How Do Internet Browsers Compare?

by Josienita Borlongan


The Internet is a source of a great deal of information and services, from research studies, entertainment, banking, shopping, medical consultation, legal information and much more. It's no wonder that there are different types of Web browsers competing to provide service to the millions of people using the Internet daily. The most popular Web browser is Internet Explorer, followed by Mozilla Firefox, Safari, Chrome, Opera, Netscape and a few others. Together they serve hundreds of millions of Internet customers around the world, providing browsing capability in order to connect to the Internet.

Popular Browsers

Developed by Microsoft, Internet Explorer (IE) is the most common of all Web browsers, controlling more than 70 percent of the usage share for Web browsing services all over the world. IE comes built into Microsoft Windows operating systems and supports HTML (Hyper Text Markup Link), CSS (Cascading Style Sheets), XML (Extensible Markup Language) and DOM (Document Object Model). IE does not support XHTML (Extensible Hypertext Markup Language) unless authored with HTML principles, as well as SVG (Scalable Vector Graphics). Managed by Mozilla Corp., Firefox is second in line, controlling 21 percent of the usage share worldwide. Firefox uses Gecko layout engine to display Web pages. It is compatible with Microsoft Windows operating systems, MAC OS X, Linux and other UNIX-based operating systems. Firefox offers a built-in spellchecker, tabbed browsing, live bookmarking and other features to make it easy for Internet users to browse the Web. Developed by Apple, Safari holds at least 6 percent of the usage share. Used on MAC OS X, iPod and iPhone, it also released a version supporting the Microsoft Windows XP and Vista operating systems. It also has features common to the other Web browsers, such as tabbed browser, bookmark management, pop-up blocker, automatic filling of Web forms and many more. In order for Safari to function well, it requires the latest system update; therefore, Windows operating systems and MAC OS should have the latest service pack updates. Chrome is a product owned and developed by Google Corp., holding a little over 1 percent of the market. Chrome is compatible with Microsoft Windows XP. Google is still developing a version compatible with MAC OS X and Linux-based operating systems. Its primary goal is to offer better security, stability and speed compared to the other existing Web browsers. Opera is a Web browser developed by the Opera Software Co. and has less than 1 percent of usage share. It is compatible with Microsoft Windows, MAC OS X, Linux, FreeBSD and Solaris operating systems. It holds a strong market share on mobile or hand-held device browsing such as those used in mobile phones, smartphones and personal digital assistants, offering page zooming, tabbed browsing and download manager. Lastly, Netscape holds approximately less than half of 1 percent of the usage share. Netscape Communications, a subsidiary of America Online (AOL), owned and developed the Netscape series of Web browsers. It used to be a strong competitor of Internet Explorer, however, most people preferred to use IE over Netscape, which is why it waned in popularity. AOL announced its discontinuation of Netscape in early 2008 and is no longer supporting Netscape Web browser and client products.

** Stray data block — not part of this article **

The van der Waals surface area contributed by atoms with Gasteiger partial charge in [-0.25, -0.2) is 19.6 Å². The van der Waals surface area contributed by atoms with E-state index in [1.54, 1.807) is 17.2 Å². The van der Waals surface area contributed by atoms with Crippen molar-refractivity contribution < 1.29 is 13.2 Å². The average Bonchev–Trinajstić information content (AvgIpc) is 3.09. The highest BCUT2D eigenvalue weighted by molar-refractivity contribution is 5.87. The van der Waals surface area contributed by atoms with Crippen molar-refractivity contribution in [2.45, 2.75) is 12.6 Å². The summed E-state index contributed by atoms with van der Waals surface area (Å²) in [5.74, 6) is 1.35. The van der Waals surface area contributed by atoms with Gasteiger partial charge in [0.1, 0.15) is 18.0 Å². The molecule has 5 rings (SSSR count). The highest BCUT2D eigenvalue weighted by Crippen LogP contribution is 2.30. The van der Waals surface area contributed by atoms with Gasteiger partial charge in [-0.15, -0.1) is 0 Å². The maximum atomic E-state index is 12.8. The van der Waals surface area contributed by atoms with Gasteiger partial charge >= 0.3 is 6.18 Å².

Before shutting down, Firefox can save the Web page prior to closing, which makes it easier to go back to commonly visited websites. In comparing Firefox to Internet Explorer and Opera as far as memory usage, it uses more than the other two, which may be why it loads more slowly. When testing Internet Explorer 7.0.5730.13, Firefox 3.0.4, Opera 9.63, Chrome 1.0.534.36 and Safari 3.2.1, they were tested "out of the box" without any extensions, to give Firefox a fair chance since it is considerably slower with extensions. The results showed that during a cold start test, Google Chrome is much faster, second is Opera, followed by Internet Explorer, then Firefox and finally Safari. To accomplish a cold start test, one needs to run the programs after Windows finished loading and then measuring the time when the browser is ready for use. When doing a warm start, while Windows is already running and then you close the browsers and re-open them again without logging off from Windows; Chrome is still ahead, then second goes to Internet Explorer, third to Safari, fourth to Opera and then fifth goes to Firefox. A recent test conducted by CIS (Chapin Information Services), out of 21 tests for password security, both Opera and Firefox ranked first, both passing seven of the 21 tests each. Internet Explorer ranked second, passing five of the 21 tests, while Safari and Chrome were third, passing only two of the 21 tests each. See complete tests results in the link provided under resources.

About the Author

Josienita Borlongan is a full-time lead web systems engineer and a writer. She writes for, and various other websites. She is a Microsoft-certified systems engineer and a Cisco-certified network associate. She graduated with a Bachelor of Science in medical technology from Saint Louis University, Philippines.

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